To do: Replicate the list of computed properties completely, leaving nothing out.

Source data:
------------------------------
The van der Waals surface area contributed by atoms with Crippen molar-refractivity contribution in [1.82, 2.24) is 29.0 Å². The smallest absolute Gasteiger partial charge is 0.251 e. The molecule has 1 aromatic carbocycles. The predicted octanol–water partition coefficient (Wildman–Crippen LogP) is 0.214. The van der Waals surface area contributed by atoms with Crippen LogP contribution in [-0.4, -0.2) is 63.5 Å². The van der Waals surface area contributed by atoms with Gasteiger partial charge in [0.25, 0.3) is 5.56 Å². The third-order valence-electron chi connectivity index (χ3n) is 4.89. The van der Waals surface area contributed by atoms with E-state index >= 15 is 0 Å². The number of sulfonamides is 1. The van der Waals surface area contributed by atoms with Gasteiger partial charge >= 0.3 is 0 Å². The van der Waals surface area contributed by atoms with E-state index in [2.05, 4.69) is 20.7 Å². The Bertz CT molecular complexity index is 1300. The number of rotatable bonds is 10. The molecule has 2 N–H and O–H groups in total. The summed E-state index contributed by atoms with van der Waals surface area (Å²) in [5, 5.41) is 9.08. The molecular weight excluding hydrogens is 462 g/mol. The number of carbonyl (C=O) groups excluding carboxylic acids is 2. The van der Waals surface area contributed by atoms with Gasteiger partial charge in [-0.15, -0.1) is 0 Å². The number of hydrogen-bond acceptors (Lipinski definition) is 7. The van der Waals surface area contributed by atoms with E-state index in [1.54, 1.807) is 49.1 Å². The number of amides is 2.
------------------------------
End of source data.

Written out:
The van der Waals surface area contributed by atoms with Crippen molar-refractivity contribution in [1.82, 2.24) is 29.0 Å². The smallest absolute Gasteiger partial charge is 0.251 e. The molecule has 1 aromatic carbocycles. The predicted octanol–water partition coefficient (Wildman–Crippen LogP) is 0.214. The van der Waals surface area contributed by atoms with Crippen LogP contribution in [-0.4, -0.2) is 63.5 Å². The van der Waals surface area contributed by atoms with Gasteiger partial charge in [0.25, 0.3) is 5.56 Å². The third-order valence-electron chi connectivity index (χ3n) is 4.89. The van der Waals surface area contributed by atoms with E-state index >= 15 is 0 Å². The number of sulfonamides is 1. The van der Waals surface area contributed by atoms with Gasteiger partial charge >= 0.3 is 0 Å². The van der Waals surface area contributed by atoms with E-state index in [2.05, 4.69) is 20.7 Å². The Bertz CT molecular complexity index is 1300. The number of rotatable bonds is 10. The molecule has 2 N–H and O–H groups in total. The summed E-state index contributed by atoms with van der Waals surface area (Å²) in [5, 5.41) is 9.08. The molecular weight excluding hydrogens is 462 g/mol. The number of carbonyl (C=O) groups excluding carboxylic acids is 2. The van der Waals surface area contributed by atoms with Gasteiger partial charge in [-0.15, -0.1) is 0 Å². The number of hydrogen-bond acceptors (Lipinski definition) is 7. The van der Waals surface area contributed by atoms with E-state index in [1.54, 1.807) is 49.1 Å². The number of amides is 2.